THE number of Americans applying for jobless benefits edged down last week, easing concerns the labour market was deteriorating after weak employment growth in April.
Another report also published yesterday showed the US trade deficit widened in March, with exports surging to a record high and a rise in imports highlighting the economy's firming underlying demand.
Together, the reports indicated the economy remains on a moderate growth path, despite the softer jobs growth and signs the service sector slowed in April.
"The slowdown we have seen in economic activity and employment growth during the past two months may be in the rear view mirror," said Millan Mulraine, senior macro strategist at TD Securities in New York.
New claims for state unemployment benefits slipped 1,000 last week to a seasonally adjusted 367,000, the labour department said.
Economists who had expected claims to rise to 369,000 said the decline suggested seasonal distortions that had led to a spike in applications last month was probably over.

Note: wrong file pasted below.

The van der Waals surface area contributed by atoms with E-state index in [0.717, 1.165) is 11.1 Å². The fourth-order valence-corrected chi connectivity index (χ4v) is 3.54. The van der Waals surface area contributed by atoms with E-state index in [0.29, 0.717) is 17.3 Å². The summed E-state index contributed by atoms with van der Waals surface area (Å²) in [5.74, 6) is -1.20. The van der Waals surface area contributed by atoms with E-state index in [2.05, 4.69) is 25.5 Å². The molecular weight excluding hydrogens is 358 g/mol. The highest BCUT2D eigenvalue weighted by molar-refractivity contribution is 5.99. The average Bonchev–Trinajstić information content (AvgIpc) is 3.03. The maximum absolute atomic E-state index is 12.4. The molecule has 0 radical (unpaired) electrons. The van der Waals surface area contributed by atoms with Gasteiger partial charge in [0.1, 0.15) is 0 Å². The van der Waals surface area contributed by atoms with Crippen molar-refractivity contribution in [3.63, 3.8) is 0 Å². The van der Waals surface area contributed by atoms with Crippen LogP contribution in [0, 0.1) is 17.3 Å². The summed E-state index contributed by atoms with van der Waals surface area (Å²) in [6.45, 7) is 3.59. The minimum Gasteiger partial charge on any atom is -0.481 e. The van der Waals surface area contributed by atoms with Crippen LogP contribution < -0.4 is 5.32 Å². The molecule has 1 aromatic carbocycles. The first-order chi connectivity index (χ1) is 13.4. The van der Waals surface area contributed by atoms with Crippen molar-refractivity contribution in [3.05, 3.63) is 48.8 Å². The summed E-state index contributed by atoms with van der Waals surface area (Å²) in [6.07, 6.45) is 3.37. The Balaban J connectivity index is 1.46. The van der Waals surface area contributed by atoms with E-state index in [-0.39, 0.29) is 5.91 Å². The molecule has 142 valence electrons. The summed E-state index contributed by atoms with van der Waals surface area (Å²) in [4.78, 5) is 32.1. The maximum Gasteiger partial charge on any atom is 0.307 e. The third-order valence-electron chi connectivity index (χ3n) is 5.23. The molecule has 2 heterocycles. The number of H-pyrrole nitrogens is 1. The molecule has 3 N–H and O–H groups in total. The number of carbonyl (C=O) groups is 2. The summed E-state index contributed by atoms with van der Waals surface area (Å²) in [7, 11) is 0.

Separately, the trade gap widened 14.1pc to $51.8bn (€40bn) in March, the biggest jump in nearly a year, as a surge in imports swamped a rise in exports, which hit a record high.
Imports grew 5.2pc, the biggest gain since January. That jump was consistent with a rise in consumer spending seen during the first quarter.
Exports had another good month, rising 2.9pc, suggesting the global economy had not slowed as much as people had feared.
While a widening trade deficit is a drag on gross domestic product, the details of the trade report were broadly in line with the government's assumptions when it made its first GDP estimate last month.
Still, the government's gauge of first-quarter GDP growth is expected to be lowered to an annual pace of about 1.9pc from 2.2pc because of a smaller-than-expected rise in wholesale inventories in the March report.
The claims data and bargain-hunting helped to lift US stocks in early morning trade. US Treasury debt prices fell, while the dollar was little changed against a basket of currencies.
Coming on the heels of April's sluggish employment gains, the claims data calmed fears the labour market was stagnating.
Companies added a meagre 115,000 new jobs to their payrolls in April, the fewest in six months, the Obama administration said last Friday.
Most economists have viewed the pull-back in job creation as payback for stronger activity during the unusually warm winter and believe the underlying pace of payrolls growth is around 175,000 a month -- its average for the past three months.